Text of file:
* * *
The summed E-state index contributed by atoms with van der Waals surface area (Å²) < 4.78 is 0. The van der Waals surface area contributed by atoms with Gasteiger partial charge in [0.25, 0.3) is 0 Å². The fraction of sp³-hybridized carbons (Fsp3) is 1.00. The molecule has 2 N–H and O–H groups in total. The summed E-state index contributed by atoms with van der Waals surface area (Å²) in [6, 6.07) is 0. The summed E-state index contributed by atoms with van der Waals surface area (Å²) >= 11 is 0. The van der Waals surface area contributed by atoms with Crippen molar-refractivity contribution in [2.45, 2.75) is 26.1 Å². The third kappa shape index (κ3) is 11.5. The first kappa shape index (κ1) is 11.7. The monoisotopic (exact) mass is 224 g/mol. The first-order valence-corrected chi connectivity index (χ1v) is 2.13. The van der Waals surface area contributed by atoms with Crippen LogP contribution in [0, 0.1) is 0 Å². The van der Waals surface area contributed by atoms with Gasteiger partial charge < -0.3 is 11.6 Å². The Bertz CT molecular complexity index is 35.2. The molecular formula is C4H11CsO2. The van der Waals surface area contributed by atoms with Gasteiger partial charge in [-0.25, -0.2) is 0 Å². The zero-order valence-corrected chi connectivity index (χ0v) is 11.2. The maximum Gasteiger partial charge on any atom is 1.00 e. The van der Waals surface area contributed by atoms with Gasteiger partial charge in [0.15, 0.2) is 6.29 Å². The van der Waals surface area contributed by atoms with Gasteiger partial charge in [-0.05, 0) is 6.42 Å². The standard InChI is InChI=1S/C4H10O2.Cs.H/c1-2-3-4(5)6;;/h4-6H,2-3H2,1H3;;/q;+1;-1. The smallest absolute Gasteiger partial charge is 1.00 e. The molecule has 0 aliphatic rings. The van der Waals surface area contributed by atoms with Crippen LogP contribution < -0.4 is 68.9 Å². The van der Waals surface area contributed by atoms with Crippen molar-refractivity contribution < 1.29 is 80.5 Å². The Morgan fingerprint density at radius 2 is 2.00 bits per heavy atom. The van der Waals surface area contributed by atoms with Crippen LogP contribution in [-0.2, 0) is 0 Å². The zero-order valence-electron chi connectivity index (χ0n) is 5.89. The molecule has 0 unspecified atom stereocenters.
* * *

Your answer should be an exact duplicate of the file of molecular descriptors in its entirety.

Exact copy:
The summed E-state index contributed by atoms with van der Waals surface area (Å²) < 4.78 is 0. The van der Waals surface area contributed by atoms with Gasteiger partial charge in [0.25, 0.3) is 0 Å². The fraction of sp³-hybridized carbons (Fsp3) is 1.00. The molecule has 2 N–H and O–H groups in total. The summed E-state index contributed by atoms with van der Waals surface area (Å²) in [6, 6.07) is 0. The summed E-state index contributed by atoms with van der Waals surface area (Å²) >= 11 is 0. The van der Waals surface area contributed by atoms with Crippen molar-refractivity contribution in [2.45, 2.75) is 26.1 Å². The third kappa shape index (κ3) is 11.5. The first kappa shape index (κ1) is 11.7. The monoisotopic (exact) mass is 224 g/mol. The first-order valence-corrected chi connectivity index (χ1v) is 2.13. The van der Waals surface area contributed by atoms with Crippen LogP contribution in [0, 0.1) is 0 Å². The van der Waals surface area contributed by atoms with Gasteiger partial charge < -0.3 is 11.6 Å². The Bertz CT molecular complexity index is 35.2. The molecular formula is C4H11CsO2. The van der Waals surface area contributed by atoms with Gasteiger partial charge in [-0.25, -0.2) is 0 Å². The zero-order valence-corrected chi connectivity index (χ0v) is 11.2. The maximum Gasteiger partial charge on any atom is 1.00 e. The van der Waals surface area contributed by atoms with Gasteiger partial charge in [0.15, 0.2) is 6.29 Å². The van der Waals surface area contributed by atoms with Gasteiger partial charge in [-0.05, 0) is 6.42 Å². The standard InChI is InChI=1S/C4H10O2.Cs.H/c1-2-3-4(5)6;;/h4-6H,2-3H2,1H3;;/q;+1;-1. The smallest absolute Gasteiger partial charge is 1.00 e. The molecule has 0 aliphatic rings. The van der Waals surface area contributed by atoms with Crippen LogP contribution < -0.4 is 68.9 Å². The van der Waals surface area contributed by atoms with Crippen molar-refractivity contribution < 1.29 is 80.5 Å². The Morgan fingerprint density at radius 2 is 2.00 bits per heavy atom. The van der Waals surface area contributed by atoms with Crippen LogP contribution in [-0.2, 0) is 0 Å². The zero-order valence-electron chi connectivity index (χ0n) is 5.89. The molecule has 0 unspecified atom stereocenters.